Valverde 1 Joseph Valverde Mr. John Salmon Ap Literature October 2014 Volume 2 - Chapter 1: Victor Frankenstein is going through great sorrow and grief as his conscience cannot handle the guilt caused by the death of the innocent Justine. He “wandered like an evil spirit” (Shelley 103) as he was unable to conceive peace. This state of mind preyed upon [his] health” (Shelley 103) as he was unable to cope with the present events and his guilt, this marks the mood at his part of the novel as that of despair and of regret. . Victor is then taken to Belrive in order to find peace, there he pondered about the outcome caused by his actions.
inserts several problems into the seventh man’s life. The pain that this huge wave causes leaves him struggling in every aspect of his life. He is unable to really connect with people and he is hesitant to get into a serious relationship. A thought he shared regarding his relationships is, “That is probably why I never married. I didn’t want to wake someone sleeping next to me with my screams in the middle of the night.
Cross is an awful leader because he is to in love with Martha, which makes him unable to do his duties properly. The emotional burden he feels after the death of his good friend Lavender makes him drop of out of the military and return home. The theme of the story revolves around shame and guilt. Towards the end of the essay, Lt. Cross burns all of Martha’s letters in order to make it seem like he will forgot about Martha. Unfortunately, it is to late to correct the decisions he should have made a long time ago.
If only I could get rid of this dead weight, so that I could use all my strength to struggle for my own survival, and only worry about myself,’ I immediately felt ashamed of myself, ashamed forever,” (Wiesel, 111). This is just one example of the internal conflict going on endlessly within himself. When thinking of family, there are good times and bad times. When experiencing the moments that are extremely difficult for Elie and his father, he often thinks how great life would be if he could just get rid of his father’s dead weight. One evening when Elie’s father is very ill, the had of the block approaches Elie and tells him, “‘Don’t forget your in a concentration camp.
In summary, he was forcefully separated from his family, bared the death of the only motivation he had and was left to live with the nightmares of the atrocious doing of Hitler and his Nazis. Elie’s innocence was taken alongside everything else he had. Instead of remembering his childhood and laughing, he prays one day he’ll forget, forget what he was forced to see. Moreover, forget what was taken from him. Elie had undergone an immense amount of pain albeit the fact that many think of WW2 but don’t mind much of it’s events.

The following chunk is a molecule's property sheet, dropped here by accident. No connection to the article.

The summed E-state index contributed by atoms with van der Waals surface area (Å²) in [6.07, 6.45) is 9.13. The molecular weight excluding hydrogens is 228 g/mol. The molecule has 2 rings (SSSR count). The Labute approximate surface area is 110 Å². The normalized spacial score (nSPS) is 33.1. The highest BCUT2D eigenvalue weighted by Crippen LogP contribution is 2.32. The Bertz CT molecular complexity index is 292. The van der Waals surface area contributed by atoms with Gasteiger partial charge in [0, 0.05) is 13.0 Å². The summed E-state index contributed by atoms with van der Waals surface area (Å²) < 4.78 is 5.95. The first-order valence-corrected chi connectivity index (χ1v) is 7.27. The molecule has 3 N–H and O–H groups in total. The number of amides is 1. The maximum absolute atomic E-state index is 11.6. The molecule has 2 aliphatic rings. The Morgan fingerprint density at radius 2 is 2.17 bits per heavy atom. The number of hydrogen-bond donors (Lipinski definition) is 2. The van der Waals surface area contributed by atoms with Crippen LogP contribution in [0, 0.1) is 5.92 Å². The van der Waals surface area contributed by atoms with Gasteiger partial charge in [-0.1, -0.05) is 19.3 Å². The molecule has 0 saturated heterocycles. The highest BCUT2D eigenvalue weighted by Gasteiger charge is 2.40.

This however would slowly die down, before it completely dies out, as Elie experiences the deaths that plagued the camps. Progressively he slowly lost faith in God. “For the first time I felt anger rising within in me. Why should I sanctify His name” (Night 33)? He felt as though the “Almighty, the eternal, and terrible Master of the Universe” decided to not do anything to save them from their nearly certain deaths (Night 33).
The protagonist Holden Caulfield is liberated from his warped personality and finally begins to realize his aversion of the grown-up life that change is inevitable and always accompanied by a sense of loss. Not accepting the changes in the surroundings and his actions makes him immature and not a trusted narrator. Avoiding issues by not facing them in the first place makes him being followed by disappointment constantly. For instance, in the beginning of the book Caulfield mentions his own opinion on leaving places and we know that when he was thirteen years old his little brother died. Instead of repairing the wounds and flesh he moves on like nothing happened the entire book until we find him in the psychiatric hospital as an entire breakdown.
If he were living normally, he would most likely become bored and depressed. In a letter to his brother, McCandless writes, “I know that I could not bear the routine and humdrum of the life that you are forced to lead. I don’t think I could ever settle down. I have known too much of the depths of live already, and I would prefer anything to an anticlimax” (Krakauer 87). This means that McCandless would rather live an exciting life and would hate to live a normal one.
Dealing with death is a very difficult thing to do especially when it is a loved one. One of the the hardest parts about dealing with death, is knowing that you will never ever see that person again, that they are gone forever. In Catcher in the Rye by J.D. Salinger, the main character constantly struggles with this fact and every day he finds it harder and harder to deal with. Throughout the novel, Holden battles with his emotions that he holds inside from the death of his brother, Allie.
He felt a compulsion to imagine that this fate was befalling the two people who were most dear to him (his father and his fiancée). The fact that this obsession was completely irrational was evident from the fact that his fiancée was nowhere near the orient and thus unable to be subjected to the torture and his father had actually been dead for several years. The only way in which he felt this could be avoided was if he undertook a series of elaborate tasks. Another incident when he believed that his fiancée would come to harm unless he did certain actions. She was about to leave the town and while walking along the road on which her carriage was